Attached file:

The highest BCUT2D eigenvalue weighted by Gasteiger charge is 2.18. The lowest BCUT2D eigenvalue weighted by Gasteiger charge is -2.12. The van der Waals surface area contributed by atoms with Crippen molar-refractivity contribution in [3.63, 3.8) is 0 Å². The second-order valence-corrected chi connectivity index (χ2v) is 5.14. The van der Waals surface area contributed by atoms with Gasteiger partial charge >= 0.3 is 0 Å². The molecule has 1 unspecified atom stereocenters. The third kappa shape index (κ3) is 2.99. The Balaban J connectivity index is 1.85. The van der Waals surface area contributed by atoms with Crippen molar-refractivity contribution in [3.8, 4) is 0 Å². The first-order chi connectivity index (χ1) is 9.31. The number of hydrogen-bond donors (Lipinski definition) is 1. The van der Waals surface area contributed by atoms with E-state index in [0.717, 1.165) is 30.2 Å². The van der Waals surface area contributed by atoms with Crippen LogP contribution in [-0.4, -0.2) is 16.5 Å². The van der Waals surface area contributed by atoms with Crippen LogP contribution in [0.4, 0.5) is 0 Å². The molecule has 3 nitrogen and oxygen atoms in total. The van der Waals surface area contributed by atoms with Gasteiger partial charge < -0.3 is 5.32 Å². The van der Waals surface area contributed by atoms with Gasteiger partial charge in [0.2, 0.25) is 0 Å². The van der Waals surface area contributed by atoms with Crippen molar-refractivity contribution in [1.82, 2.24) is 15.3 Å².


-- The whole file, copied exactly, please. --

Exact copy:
The highest BCUT2D eigenvalue weighted by Gasteiger charge is 2.18. The lowest BCUT2D eigenvalue weighted by Gasteiger charge is -2.12. The van der Waals surface area contributed by atoms with Crippen molar-refractivity contribution in [3.63, 3.8) is 0 Å². The second-order valence-corrected chi connectivity index (χ2v) is 5.14. The van der Waals surface area contributed by atoms with Gasteiger partial charge >= 0.3 is 0 Å². The molecule has 1 unspecified atom stereocenters. The third kappa shape index (κ3) is 2.99. The Balaban J connectivity index is 1.85. The van der Waals surface area contributed by atoms with Crippen molar-refractivity contribution in [3.8, 4) is 0 Å². The first-order chi connectivity index (χ1) is 9.31. The number of hydrogen-bond donors (Lipinski definition) is 1. The van der Waals surface area contributed by atoms with E-state index in [0.717, 1.165) is 30.2 Å². The van der Waals surface area contributed by atoms with Crippen LogP contribution in [-0.4, -0.2) is 16.5 Å². The van der Waals surface area contributed by atoms with Crippen LogP contribution in [0.4, 0.5) is 0 Å². The molecule has 3 nitrogen and oxygen atoms in total. The van der Waals surface area contributed by atoms with Gasteiger partial charge < -0.3 is 5.32 Å². The van der Waals surface area contributed by atoms with Gasteiger partial charge in [0.2, 0.25) is 0 Å². The van der Waals surface area contributed by atoms with Crippen molar-refractivity contribution in [1.82, 2.24) is 15.3 Å².